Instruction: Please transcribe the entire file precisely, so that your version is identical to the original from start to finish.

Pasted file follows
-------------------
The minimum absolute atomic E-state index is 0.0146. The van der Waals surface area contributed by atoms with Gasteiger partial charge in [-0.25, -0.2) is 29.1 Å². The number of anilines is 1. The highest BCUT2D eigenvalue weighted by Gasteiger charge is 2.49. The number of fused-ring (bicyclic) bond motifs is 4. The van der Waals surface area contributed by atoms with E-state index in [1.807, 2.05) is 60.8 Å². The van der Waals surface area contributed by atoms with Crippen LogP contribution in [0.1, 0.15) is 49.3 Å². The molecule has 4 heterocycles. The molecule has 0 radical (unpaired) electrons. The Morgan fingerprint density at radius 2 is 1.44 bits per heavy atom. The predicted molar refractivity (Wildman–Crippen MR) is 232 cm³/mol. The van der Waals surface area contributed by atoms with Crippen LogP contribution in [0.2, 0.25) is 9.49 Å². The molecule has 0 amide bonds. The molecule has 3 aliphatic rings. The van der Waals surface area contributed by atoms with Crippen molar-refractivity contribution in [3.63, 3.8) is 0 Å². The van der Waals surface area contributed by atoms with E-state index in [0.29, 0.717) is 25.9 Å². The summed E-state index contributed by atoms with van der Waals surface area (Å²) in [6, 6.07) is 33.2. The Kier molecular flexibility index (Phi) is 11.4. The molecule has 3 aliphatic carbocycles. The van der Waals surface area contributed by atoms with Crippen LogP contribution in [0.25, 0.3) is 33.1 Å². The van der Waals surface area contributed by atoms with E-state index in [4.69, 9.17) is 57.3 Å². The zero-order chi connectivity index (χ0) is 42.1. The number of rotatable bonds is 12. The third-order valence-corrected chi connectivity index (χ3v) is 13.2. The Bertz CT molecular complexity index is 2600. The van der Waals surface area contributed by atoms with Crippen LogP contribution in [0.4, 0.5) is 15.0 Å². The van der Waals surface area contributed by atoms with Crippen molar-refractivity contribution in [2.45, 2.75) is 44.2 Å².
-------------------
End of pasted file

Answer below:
The minimum absolute atomic E-state index is 0.0146. The van der Waals surface area contributed by atoms with Gasteiger partial charge in [-0.25, -0.2) is 29.1 Å². The number of anilines is 1. The highest BCUT2D eigenvalue weighted by Gasteiger charge is 2.49. The number of fused-ring (bicyclic) bond motifs is 4. The van der Waals surface area contributed by atoms with E-state index in [1.807, 2.05) is 60.8 Å². The van der Waals surface area contributed by atoms with Crippen LogP contribution in [0.1, 0.15) is 49.3 Å². The molecule has 4 heterocycles. The molecule has 0 radical (unpaired) electrons. The Morgan fingerprint density at radius 2 is 1.44 bits per heavy atom. The predicted molar refractivity (Wildman–Crippen MR) is 232 cm³/mol. The van der Waals surface area contributed by atoms with Crippen LogP contribution in [0.2, 0.25) is 9.49 Å². The molecule has 0 amide bonds. The molecule has 3 aliphatic rings. The van der Waals surface area contributed by atoms with Crippen molar-refractivity contribution in [3.63, 3.8) is 0 Å². The van der Waals surface area contributed by atoms with E-state index in [0.29, 0.717) is 25.9 Å². The summed E-state index contributed by atoms with van der Waals surface area (Å²) in [6, 6.07) is 33.2. The Kier molecular flexibility index (Phi) is 11.4. The molecule has 3 aliphatic carbocycles. The van der Waals surface area contributed by atoms with Crippen LogP contribution in [0.25, 0.3) is 33.1 Å². The van der Waals surface area contributed by atoms with E-state index in [4.69, 9.17) is 57.3 Å². The zero-order chi connectivity index (χ0) is 42.1. The number of rotatable bonds is 12. The third-order valence-corrected chi connectivity index (χ3v) is 13.2. The Bertz CT molecular complexity index is 2600. The van der Waals surface area contributed by atoms with Crippen LogP contribution in [0.4, 0.5) is 15.0 Å². The van der Waals surface area contributed by atoms with Crippen molar-refractivity contribution in [2.45, 2.75) is 44.2 Å².